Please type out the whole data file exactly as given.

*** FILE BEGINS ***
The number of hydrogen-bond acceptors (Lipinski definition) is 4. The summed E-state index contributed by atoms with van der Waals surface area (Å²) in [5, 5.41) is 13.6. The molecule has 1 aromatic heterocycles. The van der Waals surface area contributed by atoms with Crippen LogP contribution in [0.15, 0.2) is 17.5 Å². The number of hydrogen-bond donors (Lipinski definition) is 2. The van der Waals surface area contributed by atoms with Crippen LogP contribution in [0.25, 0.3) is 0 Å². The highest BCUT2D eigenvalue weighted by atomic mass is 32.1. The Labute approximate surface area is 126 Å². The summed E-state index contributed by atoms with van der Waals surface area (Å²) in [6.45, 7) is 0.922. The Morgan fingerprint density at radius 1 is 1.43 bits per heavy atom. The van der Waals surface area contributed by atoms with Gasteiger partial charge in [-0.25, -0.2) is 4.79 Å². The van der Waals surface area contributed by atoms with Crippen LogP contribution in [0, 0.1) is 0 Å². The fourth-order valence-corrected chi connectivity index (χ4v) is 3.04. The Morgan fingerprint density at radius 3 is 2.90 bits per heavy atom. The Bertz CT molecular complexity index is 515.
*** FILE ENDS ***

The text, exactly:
The number of hydrogen-bond acceptors (Lipinski definition) is 4. The summed E-state index contributed by atoms with van der Waals surface area (Å²) in [5, 5.41) is 13.6. The molecule has 1 aromatic heterocycles. The van der Waals surface area contributed by atoms with Crippen LogP contribution in [0.15, 0.2) is 17.5 Å². The number of hydrogen-bond donors (Lipinski definition) is 2. The van der Waals surface area contributed by atoms with Crippen LogP contribution in [0.25, 0.3) is 0 Å². The highest BCUT2D eigenvalue weighted by atomic mass is 32.1. The Labute approximate surface area is 126 Å². The summed E-state index contributed by atoms with van der Waals surface area (Å²) in [6.45, 7) is 0.922. The Morgan fingerprint density at radius 1 is 1.43 bits per heavy atom. The van der Waals surface area contributed by atoms with Gasteiger partial charge in [-0.25, -0.2) is 4.79 Å². The van der Waals surface area contributed by atoms with Crippen LogP contribution in [0, 0.1) is 0 Å². The fourth-order valence-corrected chi connectivity index (χ4v) is 3.04. The Morgan fingerprint density at radius 3 is 2.90 bits per heavy atom. The Bertz CT molecular complexity index is 515.